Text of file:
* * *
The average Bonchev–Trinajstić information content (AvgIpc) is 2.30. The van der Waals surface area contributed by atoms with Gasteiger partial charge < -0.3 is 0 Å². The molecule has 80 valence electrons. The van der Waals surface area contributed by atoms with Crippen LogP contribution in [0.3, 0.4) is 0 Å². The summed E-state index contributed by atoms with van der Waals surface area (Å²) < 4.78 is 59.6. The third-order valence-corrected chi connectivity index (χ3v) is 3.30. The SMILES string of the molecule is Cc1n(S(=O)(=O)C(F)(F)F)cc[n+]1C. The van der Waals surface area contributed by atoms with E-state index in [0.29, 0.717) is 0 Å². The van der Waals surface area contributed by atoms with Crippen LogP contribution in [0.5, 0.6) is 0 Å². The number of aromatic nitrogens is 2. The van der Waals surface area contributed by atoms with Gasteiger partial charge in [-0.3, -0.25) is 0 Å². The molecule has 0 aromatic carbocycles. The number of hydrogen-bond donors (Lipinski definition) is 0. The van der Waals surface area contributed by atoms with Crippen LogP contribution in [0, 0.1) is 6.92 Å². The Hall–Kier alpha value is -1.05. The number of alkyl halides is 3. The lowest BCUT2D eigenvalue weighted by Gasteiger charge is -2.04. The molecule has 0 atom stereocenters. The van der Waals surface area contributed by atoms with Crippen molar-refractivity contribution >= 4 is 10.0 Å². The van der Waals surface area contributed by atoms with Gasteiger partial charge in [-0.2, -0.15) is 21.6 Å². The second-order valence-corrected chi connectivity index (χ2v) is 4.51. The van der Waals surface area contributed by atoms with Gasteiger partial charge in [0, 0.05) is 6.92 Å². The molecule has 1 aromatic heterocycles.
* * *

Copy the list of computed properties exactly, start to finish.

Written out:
The average Bonchev–Trinajstić information content (AvgIpc) is 2.30. The van der Waals surface area contributed by atoms with Gasteiger partial charge < -0.3 is 0 Å². The molecule has 80 valence electrons. The van der Waals surface area contributed by atoms with Crippen LogP contribution in [0.3, 0.4) is 0 Å². The summed E-state index contributed by atoms with van der Waals surface area (Å²) < 4.78 is 59.6. The third-order valence-corrected chi connectivity index (χ3v) is 3.30. The SMILES string of the molecule is Cc1n(S(=O)(=O)C(F)(F)F)cc[n+]1C. The van der Waals surface area contributed by atoms with E-state index in [0.29, 0.717) is 0 Å². The van der Waals surface area contributed by atoms with Crippen LogP contribution in [0.5, 0.6) is 0 Å². The number of aromatic nitrogens is 2. The van der Waals surface area contributed by atoms with Gasteiger partial charge in [-0.3, -0.25) is 0 Å². The molecule has 0 aromatic carbocycles. The number of hydrogen-bond donors (Lipinski definition) is 0. The van der Waals surface area contributed by atoms with Crippen LogP contribution in [0, 0.1) is 6.92 Å². The Hall–Kier alpha value is -1.05. The number of alkyl halides is 3. The lowest BCUT2D eigenvalue weighted by Gasteiger charge is -2.04. The molecule has 0 atom stereocenters. The van der Waals surface area contributed by atoms with Crippen molar-refractivity contribution >= 4 is 10.0 Å². The van der Waals surface area contributed by atoms with Gasteiger partial charge in [-0.2, -0.15) is 21.6 Å². The second-order valence-corrected chi connectivity index (χ2v) is 4.51. The van der Waals surface area contributed by atoms with Gasteiger partial charge in [0, 0.05) is 6.92 Å². The molecule has 1 aromatic heterocycles.